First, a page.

Prep Time: 24 hours
Cook Time: 20 minutes
Total Time: 24 hours, 20 minutes
- See Below
Of course you do. I haven't actually had them in a long time, but they are one of Sicily's signature dishes. According to Pino Correnti, they're now commonly served as antipasti, though he thinks they do better as a main course; he also notes that, like everything else in Sicily (and Italy, for that matter), they're quite regional. For example, the pinolo, raisin, sugar and lemon combination in the filling is more typical of Palermo. In Catania, on the other hand, they omit these, and also change the nature of the dish by sandwiching the filling between paired sardines, rather than folding up individual split sardines around ribbons of filling. They also fry, rather than bake their sarde. After what's done in Catania we come to Palermo, where they're richer and sweeter:
Sardi a Beccaficu Palermitani
- 2 3/4 pounds (1.2 k) very fresh, not too big sardines
- 6 ounces (150 g) bread crumbs
- 8 salted anchovies
- 2 ounces (50 g) raisins
- 2 ounces (60 g) pine nuts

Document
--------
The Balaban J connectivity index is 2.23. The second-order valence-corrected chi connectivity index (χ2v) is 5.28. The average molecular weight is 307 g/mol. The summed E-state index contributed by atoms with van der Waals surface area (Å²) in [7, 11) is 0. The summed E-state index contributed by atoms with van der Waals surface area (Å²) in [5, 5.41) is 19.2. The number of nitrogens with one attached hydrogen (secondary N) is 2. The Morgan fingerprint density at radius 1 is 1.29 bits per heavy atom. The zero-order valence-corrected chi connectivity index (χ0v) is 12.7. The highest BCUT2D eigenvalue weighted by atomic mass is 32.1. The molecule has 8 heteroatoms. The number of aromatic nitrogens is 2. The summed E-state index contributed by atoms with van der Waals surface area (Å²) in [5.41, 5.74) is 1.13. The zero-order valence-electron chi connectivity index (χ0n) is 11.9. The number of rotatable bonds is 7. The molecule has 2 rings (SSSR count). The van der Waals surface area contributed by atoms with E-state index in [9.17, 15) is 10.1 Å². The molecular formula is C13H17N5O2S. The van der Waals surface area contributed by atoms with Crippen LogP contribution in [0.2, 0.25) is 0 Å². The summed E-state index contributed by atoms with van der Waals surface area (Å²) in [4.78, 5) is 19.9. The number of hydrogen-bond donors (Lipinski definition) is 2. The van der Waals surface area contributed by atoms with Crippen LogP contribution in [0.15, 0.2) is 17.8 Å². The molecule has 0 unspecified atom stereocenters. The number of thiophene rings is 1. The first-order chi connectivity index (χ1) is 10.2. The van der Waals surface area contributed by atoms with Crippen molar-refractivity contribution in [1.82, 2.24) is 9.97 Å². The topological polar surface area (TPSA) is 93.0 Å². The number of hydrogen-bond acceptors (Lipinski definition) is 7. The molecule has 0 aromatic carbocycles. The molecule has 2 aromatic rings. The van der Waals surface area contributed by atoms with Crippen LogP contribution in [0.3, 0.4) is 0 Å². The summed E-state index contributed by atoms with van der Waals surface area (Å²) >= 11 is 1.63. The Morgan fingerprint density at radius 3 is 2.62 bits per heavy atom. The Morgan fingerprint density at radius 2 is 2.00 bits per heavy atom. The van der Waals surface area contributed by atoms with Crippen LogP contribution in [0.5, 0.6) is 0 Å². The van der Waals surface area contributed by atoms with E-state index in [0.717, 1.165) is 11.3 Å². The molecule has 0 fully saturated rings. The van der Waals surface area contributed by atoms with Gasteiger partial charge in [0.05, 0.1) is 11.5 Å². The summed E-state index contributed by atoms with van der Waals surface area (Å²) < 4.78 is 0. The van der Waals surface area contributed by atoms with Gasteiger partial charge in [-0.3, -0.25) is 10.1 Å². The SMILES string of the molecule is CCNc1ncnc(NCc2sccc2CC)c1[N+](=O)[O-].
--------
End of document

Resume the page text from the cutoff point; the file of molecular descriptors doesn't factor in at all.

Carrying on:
- A bunch of parsley, minced
- Bay leaf
- The juice of a lemon
- 2 tablespoons sugar
- Olive oil
- Salt & Pepper to taste
Scale the sardines, remove their heads, bone them, and split them, leaving the two sides connected by a thin strip of flesh along the back. Wash them well and set them to drain. Sauté all but a little of the breadcrumbs in a skillet with the oil. When the breadcrumbs are well browned, transfer them to bowl and combine them with the raisins, pine nuts, anchovy fillets, and minced parsley. Check seasoning. Use the mixture to fill the open anchovies, folding the two halves together once you have filled them. Put the filled anchovies in a well-oiled pan, with their backs down, separating them with bay leaves. Dust them with the remaining breadcrumbs and sprinkle them with a little oil. Combine the juice of the lemon and the sugar, and sprinkle the mixture over the sardines.
Cook them in a preheated 360 degree F (180 C) oven for about 10 minutes, or until done.
My Response to Stevesottl:
Thanks so much for the variation, though I would hesitate to say it is universal in Palermo, if for no other reason, because saffron, which is a nice touch, would have been too expensive for some people's pockets.
When making signature dishes of this kind cooks often add distinctive touches to distinguish themselves from their neighbors. More variety, and variety is a good thing.
Kyle Phillips, Your Guide to Italian Cooking